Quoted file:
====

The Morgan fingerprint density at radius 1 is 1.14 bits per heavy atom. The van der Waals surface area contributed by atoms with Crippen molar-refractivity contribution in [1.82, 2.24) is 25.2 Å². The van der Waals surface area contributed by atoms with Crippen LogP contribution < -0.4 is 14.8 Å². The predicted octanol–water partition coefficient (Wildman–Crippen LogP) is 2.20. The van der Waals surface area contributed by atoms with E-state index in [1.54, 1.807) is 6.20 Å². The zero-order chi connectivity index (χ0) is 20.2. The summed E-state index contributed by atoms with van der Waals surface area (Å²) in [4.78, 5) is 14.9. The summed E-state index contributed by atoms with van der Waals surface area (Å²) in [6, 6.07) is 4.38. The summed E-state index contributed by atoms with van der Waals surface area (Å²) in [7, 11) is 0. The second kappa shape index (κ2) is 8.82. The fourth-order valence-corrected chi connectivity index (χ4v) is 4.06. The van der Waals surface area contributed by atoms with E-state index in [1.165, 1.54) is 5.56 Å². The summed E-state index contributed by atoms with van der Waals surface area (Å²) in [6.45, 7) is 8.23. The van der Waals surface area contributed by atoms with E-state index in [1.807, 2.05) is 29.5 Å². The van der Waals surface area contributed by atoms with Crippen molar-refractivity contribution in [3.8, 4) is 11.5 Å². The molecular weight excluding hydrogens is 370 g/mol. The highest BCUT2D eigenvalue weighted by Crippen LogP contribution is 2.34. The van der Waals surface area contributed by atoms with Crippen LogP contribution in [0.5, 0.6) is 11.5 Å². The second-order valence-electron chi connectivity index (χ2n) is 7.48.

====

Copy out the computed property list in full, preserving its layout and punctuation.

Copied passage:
The Morgan fingerprint density at radius 1 is 1.14 bits per heavy atom. The van der Waals surface area contributed by atoms with Crippen molar-refractivity contribution in [1.82, 2.24) is 25.2 Å². The van der Waals surface area contributed by atoms with Crippen LogP contribution < -0.4 is 14.8 Å². The predicted octanol–water partition coefficient (Wildman–Crippen LogP) is 2.20. The van der Waals surface area contributed by atoms with E-state index in [1.54, 1.807) is 6.20 Å². The zero-order chi connectivity index (χ0) is 20.2. The summed E-state index contributed by atoms with van der Waals surface area (Å²) in [4.78, 5) is 14.9. The summed E-state index contributed by atoms with van der Waals surface area (Å²) in [6, 6.07) is 4.38. The summed E-state index contributed by atoms with van der Waals surface area (Å²) in [7, 11) is 0. The second kappa shape index (κ2) is 8.82. The fourth-order valence-corrected chi connectivity index (χ4v) is 4.06. The van der Waals surface area contributed by atoms with E-state index in [1.165, 1.54) is 5.56 Å². The summed E-state index contributed by atoms with van der Waals surface area (Å²) in [6.45, 7) is 8.23. The van der Waals surface area contributed by atoms with E-state index in [1.807, 2.05) is 29.5 Å². The van der Waals surface area contributed by atoms with Crippen molar-refractivity contribution in [3.8, 4) is 11.5 Å². The molecular weight excluding hydrogens is 370 g/mol. The highest BCUT2D eigenvalue weighted by Crippen LogP contribution is 2.34. The van der Waals surface area contributed by atoms with Crippen LogP contribution in [0.5, 0.6) is 11.5 Å². The second-order valence-electron chi connectivity index (χ2n) is 7.48.